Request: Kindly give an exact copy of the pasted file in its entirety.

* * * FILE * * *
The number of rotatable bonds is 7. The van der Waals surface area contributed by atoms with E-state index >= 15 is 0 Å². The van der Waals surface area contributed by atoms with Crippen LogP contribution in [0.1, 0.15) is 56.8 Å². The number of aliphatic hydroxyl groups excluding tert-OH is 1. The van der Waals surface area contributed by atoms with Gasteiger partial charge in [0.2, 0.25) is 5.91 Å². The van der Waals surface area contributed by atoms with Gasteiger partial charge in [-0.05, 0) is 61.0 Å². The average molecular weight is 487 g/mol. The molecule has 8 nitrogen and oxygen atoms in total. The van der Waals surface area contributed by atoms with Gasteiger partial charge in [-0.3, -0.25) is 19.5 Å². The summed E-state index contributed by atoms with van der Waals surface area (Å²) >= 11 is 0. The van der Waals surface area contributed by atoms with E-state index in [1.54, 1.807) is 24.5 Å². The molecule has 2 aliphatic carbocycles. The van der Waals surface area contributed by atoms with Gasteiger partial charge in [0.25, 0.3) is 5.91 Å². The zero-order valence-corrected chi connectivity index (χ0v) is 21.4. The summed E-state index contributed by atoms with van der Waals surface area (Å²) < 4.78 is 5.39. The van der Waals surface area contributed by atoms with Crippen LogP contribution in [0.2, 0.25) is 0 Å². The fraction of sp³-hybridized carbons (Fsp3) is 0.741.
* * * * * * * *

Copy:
The number of rotatable bonds is 7. The van der Waals surface area contributed by atoms with E-state index >= 15 is 0 Å². The van der Waals surface area contributed by atoms with Crippen LogP contribution in [0.1, 0.15) is 56.8 Å². The number of aliphatic hydroxyl groups excluding tert-OH is 1. The van der Waals surface area contributed by atoms with Gasteiger partial charge in [0.2, 0.25) is 5.91 Å². The van der Waals surface area contributed by atoms with Gasteiger partial charge in [-0.05, 0) is 61.0 Å². The average molecular weight is 487 g/mol. The molecule has 8 nitrogen and oxygen atoms in total. The van der Waals surface area contributed by atoms with Gasteiger partial charge in [-0.3, -0.25) is 19.5 Å². The summed E-state index contributed by atoms with van der Waals surface area (Å²) >= 11 is 0. The van der Waals surface area contributed by atoms with E-state index in [1.54, 1.807) is 24.5 Å². The molecule has 2 aliphatic carbocycles. The van der Waals surface area contributed by atoms with Gasteiger partial charge in [0.25, 0.3) is 5.91 Å². The zero-order valence-corrected chi connectivity index (χ0v) is 21.4. The summed E-state index contributed by atoms with van der Waals surface area (Å²) < 4.78 is 5.39. The van der Waals surface area contributed by atoms with Crippen LogP contribution in [0.2, 0.25) is 0 Å². The fraction of sp³-hybridized carbons (Fsp3) is 0.741.